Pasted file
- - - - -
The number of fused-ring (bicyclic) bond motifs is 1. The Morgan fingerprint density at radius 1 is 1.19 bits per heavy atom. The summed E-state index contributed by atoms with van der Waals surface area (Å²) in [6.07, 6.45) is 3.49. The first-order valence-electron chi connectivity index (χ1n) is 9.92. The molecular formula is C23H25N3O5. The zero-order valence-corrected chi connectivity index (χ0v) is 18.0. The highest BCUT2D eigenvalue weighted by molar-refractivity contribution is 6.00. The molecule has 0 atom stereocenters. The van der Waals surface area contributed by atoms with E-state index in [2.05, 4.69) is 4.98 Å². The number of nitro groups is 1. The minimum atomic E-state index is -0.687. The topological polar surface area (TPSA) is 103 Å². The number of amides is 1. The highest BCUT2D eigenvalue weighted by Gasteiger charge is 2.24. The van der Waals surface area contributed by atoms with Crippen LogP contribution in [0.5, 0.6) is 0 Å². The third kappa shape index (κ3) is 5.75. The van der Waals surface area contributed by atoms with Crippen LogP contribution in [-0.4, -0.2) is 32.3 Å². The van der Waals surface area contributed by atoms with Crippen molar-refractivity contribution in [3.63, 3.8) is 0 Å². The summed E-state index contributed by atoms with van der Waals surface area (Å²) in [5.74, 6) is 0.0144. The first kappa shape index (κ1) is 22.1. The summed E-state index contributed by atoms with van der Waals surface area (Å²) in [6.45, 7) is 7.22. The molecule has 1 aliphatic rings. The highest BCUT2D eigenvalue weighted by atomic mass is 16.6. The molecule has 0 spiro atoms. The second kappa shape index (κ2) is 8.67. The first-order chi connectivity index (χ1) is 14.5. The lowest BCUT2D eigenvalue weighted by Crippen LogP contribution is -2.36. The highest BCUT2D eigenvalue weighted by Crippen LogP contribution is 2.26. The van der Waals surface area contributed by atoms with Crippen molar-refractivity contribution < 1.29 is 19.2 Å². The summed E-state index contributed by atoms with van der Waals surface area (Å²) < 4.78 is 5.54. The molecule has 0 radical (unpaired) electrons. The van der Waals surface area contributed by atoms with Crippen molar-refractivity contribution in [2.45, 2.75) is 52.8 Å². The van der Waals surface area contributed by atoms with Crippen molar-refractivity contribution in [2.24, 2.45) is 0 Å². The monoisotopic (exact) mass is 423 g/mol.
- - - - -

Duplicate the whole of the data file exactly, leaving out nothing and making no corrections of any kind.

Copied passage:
The number of fused-ring (bicyclic) bond motifs is 1. The Morgan fingerprint density at radius 1 is 1.19 bits per heavy atom. The summed E-state index contributed by atoms with van der Waals surface area (Å²) in [6.07, 6.45) is 3.49. The first-order valence-electron chi connectivity index (χ1n) is 9.92. The molecular formula is C23H25N3O5. The zero-order valence-corrected chi connectivity index (χ0v) is 18.0. The highest BCUT2D eigenvalue weighted by molar-refractivity contribution is 6.00. The molecule has 0 atom stereocenters. The van der Waals surface area contributed by atoms with E-state index in [2.05, 4.69) is 4.98 Å². The number of nitro groups is 1. The minimum atomic E-state index is -0.687. The topological polar surface area (TPSA) is 103 Å². The number of amides is 1. The highest BCUT2D eigenvalue weighted by Gasteiger charge is 2.24. The van der Waals surface area contributed by atoms with Crippen LogP contribution in [0.5, 0.6) is 0 Å². The third kappa shape index (κ3) is 5.75. The van der Waals surface area contributed by atoms with Crippen LogP contribution in [-0.4, -0.2) is 32.3 Å². The van der Waals surface area contributed by atoms with Crippen molar-refractivity contribution in [3.63, 3.8) is 0 Å². The summed E-state index contributed by atoms with van der Waals surface area (Å²) in [5.74, 6) is 0.0144. The first kappa shape index (κ1) is 22.1. The summed E-state index contributed by atoms with van der Waals surface area (Å²) in [6.45, 7) is 7.22. The molecule has 1 aliphatic rings. The highest BCUT2D eigenvalue weighted by atomic mass is 16.6. The molecule has 0 spiro atoms. The second kappa shape index (κ2) is 8.67. The first-order chi connectivity index (χ1) is 14.5. The lowest BCUT2D eigenvalue weighted by Crippen LogP contribution is -2.36. The highest BCUT2D eigenvalue weighted by Crippen LogP contribution is 2.26. The van der Waals surface area contributed by atoms with Crippen molar-refractivity contribution < 1.29 is 19.2 Å². The summed E-state index contributed by atoms with van der Waals surface area (Å²) < 4.78 is 5.54. The molecule has 0 radical (unpaired) electrons. The van der Waals surface area contributed by atoms with Crippen molar-refractivity contribution in [2.45, 2.75) is 52.8 Å². The van der Waals surface area contributed by atoms with Crippen molar-refractivity contribution in [2.24, 2.45) is 0 Å². The monoisotopic (exact) mass is 423 g/mol.